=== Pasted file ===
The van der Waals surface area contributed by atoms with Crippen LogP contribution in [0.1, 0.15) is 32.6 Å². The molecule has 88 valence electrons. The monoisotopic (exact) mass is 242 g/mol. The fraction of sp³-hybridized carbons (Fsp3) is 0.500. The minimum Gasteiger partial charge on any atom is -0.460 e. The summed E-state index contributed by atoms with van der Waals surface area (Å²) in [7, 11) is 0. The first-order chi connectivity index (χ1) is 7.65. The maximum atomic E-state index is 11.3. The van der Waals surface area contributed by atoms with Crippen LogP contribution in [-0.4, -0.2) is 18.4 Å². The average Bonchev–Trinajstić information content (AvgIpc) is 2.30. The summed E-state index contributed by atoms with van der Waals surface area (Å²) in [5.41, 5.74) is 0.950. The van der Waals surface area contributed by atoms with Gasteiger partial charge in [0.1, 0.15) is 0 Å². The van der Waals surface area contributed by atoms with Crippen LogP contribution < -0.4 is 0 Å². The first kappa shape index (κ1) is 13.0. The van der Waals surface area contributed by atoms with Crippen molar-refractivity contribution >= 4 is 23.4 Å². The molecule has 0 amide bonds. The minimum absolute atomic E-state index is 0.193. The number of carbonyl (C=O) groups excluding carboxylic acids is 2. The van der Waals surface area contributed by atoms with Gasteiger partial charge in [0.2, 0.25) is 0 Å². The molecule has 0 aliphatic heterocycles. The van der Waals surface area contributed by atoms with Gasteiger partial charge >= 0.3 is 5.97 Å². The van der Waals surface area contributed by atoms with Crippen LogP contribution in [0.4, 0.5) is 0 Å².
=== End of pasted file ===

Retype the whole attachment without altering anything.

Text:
The van der Waals surface area contributed by atoms with Crippen LogP contribution in [0.1, 0.15) is 32.6 Å². The molecule has 88 valence electrons. The monoisotopic (exact) mass is 242 g/mol. The fraction of sp³-hybridized carbons (Fsp3) is 0.500. The minimum Gasteiger partial charge on any atom is -0.460 e. The summed E-state index contributed by atoms with van der Waals surface area (Å²) in [7, 11) is 0. The first-order chi connectivity index (χ1) is 7.65. The maximum atomic E-state index is 11.3. The van der Waals surface area contributed by atoms with Crippen LogP contribution in [-0.4, -0.2) is 18.4 Å². The average Bonchev–Trinajstić information content (AvgIpc) is 2.30. The summed E-state index contributed by atoms with van der Waals surface area (Å²) in [5.41, 5.74) is 0.950. The van der Waals surface area contributed by atoms with Gasteiger partial charge in [0.1, 0.15) is 0 Å². The van der Waals surface area contributed by atoms with Crippen LogP contribution < -0.4 is 0 Å². The first kappa shape index (κ1) is 13.0. The van der Waals surface area contributed by atoms with Crippen molar-refractivity contribution >= 4 is 23.4 Å². The molecule has 0 amide bonds. The minimum absolute atomic E-state index is 0.193. The number of carbonyl (C=O) groups excluding carboxylic acids is 2. The van der Waals surface area contributed by atoms with Gasteiger partial charge in [0.2, 0.25) is 0 Å². The molecule has 0 aliphatic heterocycles. The van der Waals surface area contributed by atoms with Gasteiger partial charge >= 0.3 is 5.97 Å². The van der Waals surface area contributed by atoms with Crippen LogP contribution in [0.4, 0.5) is 0 Å².